Probation is an option at sentencing, in which a Judge orders a defendant to be monitored by a Probation officer for a specific period of time. In most instances, a defendant is ordered to comply with certain conditions including, but not limited to, paying fines and costs, attending treatment programs, completing community service hours, and/or submitting to alcohol or drug testing.
Probation is granted by the presiding judge and is a sentence that allows the offender to reside in their community under the supervision of a probation officer. This decision is issued after careful study of the offender's background behavior, and potential for success.
A probation officer is an officer of the court who investigates, supervises and reports on the conduct of offenders (probationer) who are on probation. The probation officers are responsible for conducting pre-sentence investigations and alcohol assessments, as well as Probation Violation Hearings.
The purpose of Probation is to engage the offender in aggressive alternative programs available through the probation department and in the community that educates and rehabilitates certain eligible offenders at the time of sentencing. These programs are designed to specifically target and rehabilitate the probationer's violation behavior. The Probation Department provides both investigation and supervision services to the 48th Judicial District Court. The Department deals exclusively with individuals age 17 and over.
The probationer will be required to appear before the court for a "probation violation" hearing.
You have the right to provide evidence that you have complied with the judge's order. You also have the right to be represented by an attorney. If you cannot afford an attorney, the court may appoint one for you.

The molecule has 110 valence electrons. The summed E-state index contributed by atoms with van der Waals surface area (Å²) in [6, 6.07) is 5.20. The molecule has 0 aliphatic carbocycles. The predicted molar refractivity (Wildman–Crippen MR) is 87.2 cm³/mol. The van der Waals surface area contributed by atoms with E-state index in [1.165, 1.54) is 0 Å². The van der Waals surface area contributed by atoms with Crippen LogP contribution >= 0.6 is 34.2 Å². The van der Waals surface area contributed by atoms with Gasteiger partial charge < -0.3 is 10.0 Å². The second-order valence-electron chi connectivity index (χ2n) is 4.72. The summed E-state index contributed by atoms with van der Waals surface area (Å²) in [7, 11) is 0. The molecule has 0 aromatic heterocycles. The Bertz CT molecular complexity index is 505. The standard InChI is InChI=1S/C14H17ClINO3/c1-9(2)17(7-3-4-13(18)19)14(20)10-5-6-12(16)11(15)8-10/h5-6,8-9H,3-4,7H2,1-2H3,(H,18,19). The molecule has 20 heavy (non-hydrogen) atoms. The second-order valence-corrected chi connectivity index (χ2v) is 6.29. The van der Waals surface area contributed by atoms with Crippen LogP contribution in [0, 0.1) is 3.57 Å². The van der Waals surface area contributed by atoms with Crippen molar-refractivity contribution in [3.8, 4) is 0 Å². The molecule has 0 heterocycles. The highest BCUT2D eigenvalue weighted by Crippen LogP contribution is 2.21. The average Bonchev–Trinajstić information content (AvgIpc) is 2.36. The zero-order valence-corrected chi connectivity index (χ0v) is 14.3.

The burden of proof at a hearing is a "preponderance of the evidence" standard, where the prosecutor must show that it is more likely than not that the probationer violated the terms of his probation.
If a person is convicted of a probation violation, the court may revoke probation, impose incarceration or impose probation with additional conditions.
If you are ordered to appear before the court for a "show cause" hearing, you must appear before the judge on the date stated in the show cause order. If possible, you should bring with you to court all documents that support your position, such as receipts, canceled checks, or similar evidence that you can use to substantiate that you did obey the court's earlier order. If you do not attend the show cause hearing, the court may issue a bench warrant for your arrest. A failure to appear may cause the court to suspend your license.